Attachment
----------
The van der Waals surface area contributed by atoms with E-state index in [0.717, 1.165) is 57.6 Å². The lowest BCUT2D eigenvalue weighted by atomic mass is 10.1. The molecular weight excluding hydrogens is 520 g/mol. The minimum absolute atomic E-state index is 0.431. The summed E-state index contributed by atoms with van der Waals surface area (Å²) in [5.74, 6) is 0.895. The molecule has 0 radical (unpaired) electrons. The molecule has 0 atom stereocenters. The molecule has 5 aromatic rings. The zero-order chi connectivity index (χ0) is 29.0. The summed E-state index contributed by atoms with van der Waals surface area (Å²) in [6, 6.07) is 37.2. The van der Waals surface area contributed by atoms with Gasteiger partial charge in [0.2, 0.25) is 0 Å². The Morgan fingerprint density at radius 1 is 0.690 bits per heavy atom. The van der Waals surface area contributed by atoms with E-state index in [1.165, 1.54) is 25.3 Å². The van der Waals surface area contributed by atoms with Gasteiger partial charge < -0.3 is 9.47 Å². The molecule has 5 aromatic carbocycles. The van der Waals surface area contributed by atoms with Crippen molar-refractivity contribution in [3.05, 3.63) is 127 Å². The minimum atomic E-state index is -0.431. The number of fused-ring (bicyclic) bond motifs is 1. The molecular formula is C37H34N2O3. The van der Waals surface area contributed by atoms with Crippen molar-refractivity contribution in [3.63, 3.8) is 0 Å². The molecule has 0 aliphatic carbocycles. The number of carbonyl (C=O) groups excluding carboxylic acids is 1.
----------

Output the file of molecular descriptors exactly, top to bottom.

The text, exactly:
The van der Waals surface area contributed by atoms with E-state index in [0.717, 1.165) is 57.6 Å². The lowest BCUT2D eigenvalue weighted by atomic mass is 10.1. The molecular weight excluding hydrogens is 520 g/mol. The minimum absolute atomic E-state index is 0.431. The summed E-state index contributed by atoms with van der Waals surface area (Å²) in [5.74, 6) is 0.895. The molecule has 0 radical (unpaired) electrons. The molecule has 0 atom stereocenters. The molecule has 5 aromatic rings. The zero-order chi connectivity index (χ0) is 29.0. The summed E-state index contributed by atoms with van der Waals surface area (Å²) in [6, 6.07) is 37.2. The van der Waals surface area contributed by atoms with Gasteiger partial charge in [0.2, 0.25) is 0 Å². The Morgan fingerprint density at radius 1 is 0.690 bits per heavy atom. The van der Waals surface area contributed by atoms with E-state index in [1.165, 1.54) is 25.3 Å². The van der Waals surface area contributed by atoms with Gasteiger partial charge < -0.3 is 9.47 Å². The molecule has 5 aromatic carbocycles. The van der Waals surface area contributed by atoms with Crippen molar-refractivity contribution in [3.05, 3.63) is 127 Å². The minimum atomic E-state index is -0.431. The number of fused-ring (bicyclic) bond motifs is 1. The molecular formula is C37H34N2O3. The van der Waals surface area contributed by atoms with Crippen molar-refractivity contribution in [3.63, 3.8) is 0 Å². The molecule has 0 aliphatic carbocycles. The number of carbonyl (C=O) groups excluding carboxylic acids is 1.